China matters after all. As recently as three weeks ago, Bridgewater - the world's largest hedge fund - was among the most effusively bullish on China deflecting fears of the stock market drop on the basis that its "movements are not significant reflective of, or influential on, the Chinese economy." However, that meme that has been spewed by endless talking heads protecting their assets under management, has evolved. In his latest letter to investors, Ray Dalio warns, "our views on China have changed... there are no safe places to invest." As WSJ reports, the move adds to a growing chorus of high-profile investors who are challenging the long-held view that China’s rise will provide a ballast to a whole host of investments, from commodities to bonds to shares in multinational firms, as they realize, "it appears that the repercussions of the stock market’s declines will probably be greater."
As The Wall Street Journal reports,
The move adds Mr. Dalio and Bridgewater to a growing chorus of high-profile investors who are challenging the long-held view that China’s rise will provide a ballast to a whole host of investments, from commodities to bonds to shares in multinational firms. For a generation, bets on China’s rising middle class have been commonplace on Wall Street and beyond as investors have looked to diversify their holdings.
But with the country’s stocks on a roller-coaster ride this summer, those beliefs are being tested. The world’s second-largest economy faces renewed questions about the sustainability of its growth and the government’s commitment to loosening its grip on the country’s heavily controlled markets.
And so as Bridgewater's Ray Dalio explains, our views about China have changed as a result of recent developments in the stock market.
We previously conveyed our thinking about the debt and economic restructurings being negative for growth over the near term and positive for growth over the long term—i.e., that it is a necessary and delicate operation that can be well managed. While we had previously considered developments in the stock market to be supportive to growth, recent developments have led us to expect them to be negative for growth. While we would ordinarily consider the impact of the stock market bubble bursting to be a rather small net negative because the percentage of the population that is invested in the stock market and the percentage of household savings invested in stocks are both small, it appears that the repercussions of the stock market’s declines will probably be greater.
Because the forces on growth are coming from debt restructurings, economic restructurings, and real estate and stock market bubbles bursting all at the same time, we are now seeing mutually reinforcing negative forces on growth. While at this stage it is too early to assess how strongly the stock market’s decline will pass through negatively to credit and economic growth, we will soon have indications of this. We will be watching our short-term indicators of Chinese credit and economic growth carefully to see what the pass through to the economy of these developments is like.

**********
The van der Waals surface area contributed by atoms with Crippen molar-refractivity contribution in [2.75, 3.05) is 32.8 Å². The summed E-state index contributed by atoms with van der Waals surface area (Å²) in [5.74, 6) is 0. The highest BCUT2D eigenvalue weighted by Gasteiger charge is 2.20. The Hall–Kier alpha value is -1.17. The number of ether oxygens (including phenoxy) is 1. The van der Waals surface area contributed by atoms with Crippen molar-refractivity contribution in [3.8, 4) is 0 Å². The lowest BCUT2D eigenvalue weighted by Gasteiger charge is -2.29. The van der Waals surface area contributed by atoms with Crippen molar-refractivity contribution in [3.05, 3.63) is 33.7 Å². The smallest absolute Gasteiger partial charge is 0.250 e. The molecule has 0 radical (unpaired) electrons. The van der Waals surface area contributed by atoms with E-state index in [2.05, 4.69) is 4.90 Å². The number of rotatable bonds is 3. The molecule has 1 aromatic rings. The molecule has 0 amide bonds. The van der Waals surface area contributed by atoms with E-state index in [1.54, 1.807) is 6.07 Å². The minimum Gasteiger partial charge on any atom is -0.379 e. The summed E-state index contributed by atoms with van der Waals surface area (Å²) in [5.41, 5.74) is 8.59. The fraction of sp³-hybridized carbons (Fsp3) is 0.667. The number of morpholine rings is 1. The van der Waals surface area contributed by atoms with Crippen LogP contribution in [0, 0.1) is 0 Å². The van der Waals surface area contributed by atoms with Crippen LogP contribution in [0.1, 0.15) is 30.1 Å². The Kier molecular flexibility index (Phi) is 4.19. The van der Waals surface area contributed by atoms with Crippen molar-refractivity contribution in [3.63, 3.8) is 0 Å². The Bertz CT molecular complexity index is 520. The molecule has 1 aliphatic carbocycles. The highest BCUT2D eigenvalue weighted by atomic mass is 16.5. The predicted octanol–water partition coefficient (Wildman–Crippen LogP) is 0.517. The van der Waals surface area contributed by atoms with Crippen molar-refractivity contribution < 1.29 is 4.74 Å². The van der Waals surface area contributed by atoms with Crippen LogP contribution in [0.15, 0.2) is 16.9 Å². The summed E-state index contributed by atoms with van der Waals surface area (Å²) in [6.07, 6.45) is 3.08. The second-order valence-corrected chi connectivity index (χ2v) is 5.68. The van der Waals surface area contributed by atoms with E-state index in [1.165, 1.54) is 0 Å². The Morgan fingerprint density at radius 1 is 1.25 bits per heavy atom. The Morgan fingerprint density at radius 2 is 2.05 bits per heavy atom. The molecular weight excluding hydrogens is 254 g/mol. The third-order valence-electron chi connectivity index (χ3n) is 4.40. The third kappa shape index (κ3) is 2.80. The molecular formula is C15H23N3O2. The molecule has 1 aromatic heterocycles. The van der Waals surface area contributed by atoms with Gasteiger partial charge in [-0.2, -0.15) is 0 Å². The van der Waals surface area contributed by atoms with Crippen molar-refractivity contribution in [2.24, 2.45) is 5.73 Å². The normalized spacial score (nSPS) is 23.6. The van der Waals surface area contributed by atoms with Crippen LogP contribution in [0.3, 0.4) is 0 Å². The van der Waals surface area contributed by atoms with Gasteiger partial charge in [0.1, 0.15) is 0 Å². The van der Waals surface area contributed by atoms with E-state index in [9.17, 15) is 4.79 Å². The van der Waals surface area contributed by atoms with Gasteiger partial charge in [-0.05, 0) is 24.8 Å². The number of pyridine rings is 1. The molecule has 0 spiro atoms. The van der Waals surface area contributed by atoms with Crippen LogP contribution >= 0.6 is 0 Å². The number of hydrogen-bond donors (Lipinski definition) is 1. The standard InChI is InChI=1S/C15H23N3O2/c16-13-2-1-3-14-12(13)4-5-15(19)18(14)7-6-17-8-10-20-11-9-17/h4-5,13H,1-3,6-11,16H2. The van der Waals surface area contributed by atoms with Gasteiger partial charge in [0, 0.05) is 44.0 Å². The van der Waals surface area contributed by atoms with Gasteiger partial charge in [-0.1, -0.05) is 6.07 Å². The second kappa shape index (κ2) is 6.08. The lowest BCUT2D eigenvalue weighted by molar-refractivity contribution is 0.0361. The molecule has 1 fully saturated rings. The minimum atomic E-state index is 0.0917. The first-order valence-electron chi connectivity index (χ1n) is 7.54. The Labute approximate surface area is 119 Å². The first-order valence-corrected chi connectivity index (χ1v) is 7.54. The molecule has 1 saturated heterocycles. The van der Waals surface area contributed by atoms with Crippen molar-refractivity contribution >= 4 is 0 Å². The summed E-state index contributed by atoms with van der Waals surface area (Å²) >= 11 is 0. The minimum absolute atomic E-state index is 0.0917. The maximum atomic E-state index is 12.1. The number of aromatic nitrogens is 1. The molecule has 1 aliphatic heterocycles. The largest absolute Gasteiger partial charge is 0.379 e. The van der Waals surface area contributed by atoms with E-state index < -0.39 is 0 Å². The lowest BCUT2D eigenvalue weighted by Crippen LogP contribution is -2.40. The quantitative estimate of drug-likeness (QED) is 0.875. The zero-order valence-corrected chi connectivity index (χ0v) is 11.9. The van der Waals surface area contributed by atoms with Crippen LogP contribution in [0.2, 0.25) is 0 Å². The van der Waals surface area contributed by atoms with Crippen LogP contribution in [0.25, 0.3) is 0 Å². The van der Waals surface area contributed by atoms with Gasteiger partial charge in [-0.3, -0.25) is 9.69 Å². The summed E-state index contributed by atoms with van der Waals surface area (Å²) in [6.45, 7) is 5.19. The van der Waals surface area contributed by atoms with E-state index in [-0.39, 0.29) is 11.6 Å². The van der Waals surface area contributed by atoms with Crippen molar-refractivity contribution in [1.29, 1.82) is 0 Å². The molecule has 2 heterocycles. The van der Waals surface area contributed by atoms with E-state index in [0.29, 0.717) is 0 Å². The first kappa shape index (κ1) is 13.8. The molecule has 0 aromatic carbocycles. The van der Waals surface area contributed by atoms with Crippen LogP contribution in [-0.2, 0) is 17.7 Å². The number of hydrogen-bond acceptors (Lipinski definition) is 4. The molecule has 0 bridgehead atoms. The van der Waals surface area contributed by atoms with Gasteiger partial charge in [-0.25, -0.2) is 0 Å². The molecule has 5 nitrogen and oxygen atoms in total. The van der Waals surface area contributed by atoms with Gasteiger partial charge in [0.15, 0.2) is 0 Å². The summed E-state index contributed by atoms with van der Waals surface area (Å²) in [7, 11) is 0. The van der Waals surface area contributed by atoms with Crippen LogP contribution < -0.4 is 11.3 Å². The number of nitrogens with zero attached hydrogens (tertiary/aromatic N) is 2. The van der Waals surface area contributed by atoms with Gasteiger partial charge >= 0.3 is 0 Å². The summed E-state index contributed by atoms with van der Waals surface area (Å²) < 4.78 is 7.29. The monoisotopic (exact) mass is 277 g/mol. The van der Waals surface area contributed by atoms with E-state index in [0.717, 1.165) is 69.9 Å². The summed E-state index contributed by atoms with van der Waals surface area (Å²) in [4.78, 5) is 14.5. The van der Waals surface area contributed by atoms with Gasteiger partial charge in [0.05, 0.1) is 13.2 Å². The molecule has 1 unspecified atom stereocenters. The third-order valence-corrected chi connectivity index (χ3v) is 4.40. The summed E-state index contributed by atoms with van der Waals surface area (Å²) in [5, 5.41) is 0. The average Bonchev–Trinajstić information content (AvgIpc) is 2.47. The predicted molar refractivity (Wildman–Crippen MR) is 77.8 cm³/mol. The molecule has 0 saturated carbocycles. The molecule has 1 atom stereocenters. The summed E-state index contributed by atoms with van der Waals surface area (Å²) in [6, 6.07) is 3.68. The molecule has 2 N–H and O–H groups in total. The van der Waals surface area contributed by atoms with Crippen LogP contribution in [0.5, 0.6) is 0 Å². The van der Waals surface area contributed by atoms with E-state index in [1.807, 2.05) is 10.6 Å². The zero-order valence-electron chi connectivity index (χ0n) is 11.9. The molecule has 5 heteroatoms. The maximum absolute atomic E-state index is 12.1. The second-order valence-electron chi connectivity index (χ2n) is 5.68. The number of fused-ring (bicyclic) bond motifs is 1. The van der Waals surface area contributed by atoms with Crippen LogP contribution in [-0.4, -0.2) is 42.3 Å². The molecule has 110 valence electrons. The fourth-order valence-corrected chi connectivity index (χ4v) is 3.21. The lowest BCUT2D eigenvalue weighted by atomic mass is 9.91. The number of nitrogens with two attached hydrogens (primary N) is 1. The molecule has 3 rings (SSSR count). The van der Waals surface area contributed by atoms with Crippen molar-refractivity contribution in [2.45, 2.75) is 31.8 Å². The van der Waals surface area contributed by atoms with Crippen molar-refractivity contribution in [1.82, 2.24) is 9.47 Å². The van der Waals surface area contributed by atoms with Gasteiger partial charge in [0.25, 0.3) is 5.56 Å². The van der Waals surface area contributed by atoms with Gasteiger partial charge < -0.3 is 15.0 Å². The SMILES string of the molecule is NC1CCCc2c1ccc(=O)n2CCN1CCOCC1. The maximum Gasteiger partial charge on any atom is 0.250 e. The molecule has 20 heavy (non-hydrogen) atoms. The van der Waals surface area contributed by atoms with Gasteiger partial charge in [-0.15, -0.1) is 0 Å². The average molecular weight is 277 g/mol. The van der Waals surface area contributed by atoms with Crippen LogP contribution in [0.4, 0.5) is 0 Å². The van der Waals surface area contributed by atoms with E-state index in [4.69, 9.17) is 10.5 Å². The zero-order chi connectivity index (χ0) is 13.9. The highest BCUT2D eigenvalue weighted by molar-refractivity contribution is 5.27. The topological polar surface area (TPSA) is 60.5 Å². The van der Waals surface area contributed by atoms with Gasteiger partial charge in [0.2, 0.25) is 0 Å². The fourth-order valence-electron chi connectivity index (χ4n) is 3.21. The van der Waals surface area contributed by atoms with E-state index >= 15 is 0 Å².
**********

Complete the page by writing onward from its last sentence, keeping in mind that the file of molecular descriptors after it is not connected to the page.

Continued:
We have seen this happen before, and as Dalio explains, this creates a not insignificant drag on growth...
The stock market and debt bubble bursting simultaneously has happened many times before in many countries. We identified 28 cases among major economies in the last 100 years. While no two cases are exactly the same, the basic dynamics of such cases and the tools for treating them are essentially the same. Looking at these other cases provides perspective concerning the range of possible outcomes and the most effective ways of using the available tools. The most analogous cases created a depressant on real GDP growth of 1.8% on average, annually, for three years relative to what growth would have been without these events; bad cases saw an annual drag of 4% for three years; and, well managed cases saw no drag over three years (i.e., growth averaging its potential). We would expect China’s outcome to be within that range, depending on how Chinese policy makers use their tools.
The negative effects of the stock market declines will come from both the direct shifts in wealth and the psychological effects of the stock market bubble popping. Though stock prices are significantly higher than they were two years ago, the average investor in the stock market has lost money because more stocks were bought at higher prices than were bought at lower prices. We now estimate stock market losses in the household sector to be significant—i.e., about 2.2% of household sector income and 1.3% of GDP. However, these losses appear to be heavily concentrated in a small percentage of the population as only 8.8% of the population owns stocks. These are rough estimates. We don’t yet know who is experiencing what losses. Such information usually surfaces in the days and weeks after the plunge. Even more important than the direct financial effects will be the psychological effects.
As Ray Dalio concludes,
Even those who haven’t lost money in stocks will be affected psychologically by events, and those effects will have a depressive effect on economic activity.
For example, there are now no safe places to invest and the environment looks riskier, which we would expect to encourage the holding of cash and lessen the marginal effectiveness of easing monetary policy.